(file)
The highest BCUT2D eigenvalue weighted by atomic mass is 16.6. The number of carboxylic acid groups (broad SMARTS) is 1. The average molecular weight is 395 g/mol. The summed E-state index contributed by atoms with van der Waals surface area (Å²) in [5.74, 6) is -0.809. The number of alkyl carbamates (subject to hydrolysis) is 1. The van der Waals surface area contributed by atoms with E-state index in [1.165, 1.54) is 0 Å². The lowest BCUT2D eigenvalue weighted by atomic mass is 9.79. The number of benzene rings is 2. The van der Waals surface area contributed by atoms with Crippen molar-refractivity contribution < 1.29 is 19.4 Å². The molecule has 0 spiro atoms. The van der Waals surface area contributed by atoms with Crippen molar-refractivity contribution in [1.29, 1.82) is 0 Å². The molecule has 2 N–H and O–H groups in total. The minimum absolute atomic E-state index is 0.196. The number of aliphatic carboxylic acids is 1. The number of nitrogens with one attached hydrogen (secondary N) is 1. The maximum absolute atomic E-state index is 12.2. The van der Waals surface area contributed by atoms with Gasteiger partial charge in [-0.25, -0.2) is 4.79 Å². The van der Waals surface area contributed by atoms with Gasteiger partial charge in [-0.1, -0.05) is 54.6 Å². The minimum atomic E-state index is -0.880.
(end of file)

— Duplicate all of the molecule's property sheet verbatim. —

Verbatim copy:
The highest BCUT2D eigenvalue weighted by atomic mass is 16.6. The number of carboxylic acid groups (broad SMARTS) is 1. The average molecular weight is 395 g/mol. The summed E-state index contributed by atoms with van der Waals surface area (Å²) in [5.74, 6) is -0.809. The number of alkyl carbamates (subject to hydrolysis) is 1. The van der Waals surface area contributed by atoms with E-state index in [1.165, 1.54) is 0 Å². The lowest BCUT2D eigenvalue weighted by atomic mass is 9.79. The number of benzene rings is 2. The van der Waals surface area contributed by atoms with Crippen molar-refractivity contribution < 1.29 is 19.4 Å². The molecule has 0 spiro atoms. The van der Waals surface area contributed by atoms with Crippen molar-refractivity contribution in [1.29, 1.82) is 0 Å². The molecule has 2 N–H and O–H groups in total. The minimum absolute atomic E-state index is 0.196. The number of aliphatic carboxylic acids is 1. The number of nitrogens with one attached hydrogen (secondary N) is 1. The maximum absolute atomic E-state index is 12.2. The van der Waals surface area contributed by atoms with Gasteiger partial charge in [-0.25, -0.2) is 4.79 Å². The van der Waals surface area contributed by atoms with Gasteiger partial charge in [-0.1, -0.05) is 54.6 Å². The minimum atomic E-state index is -0.880.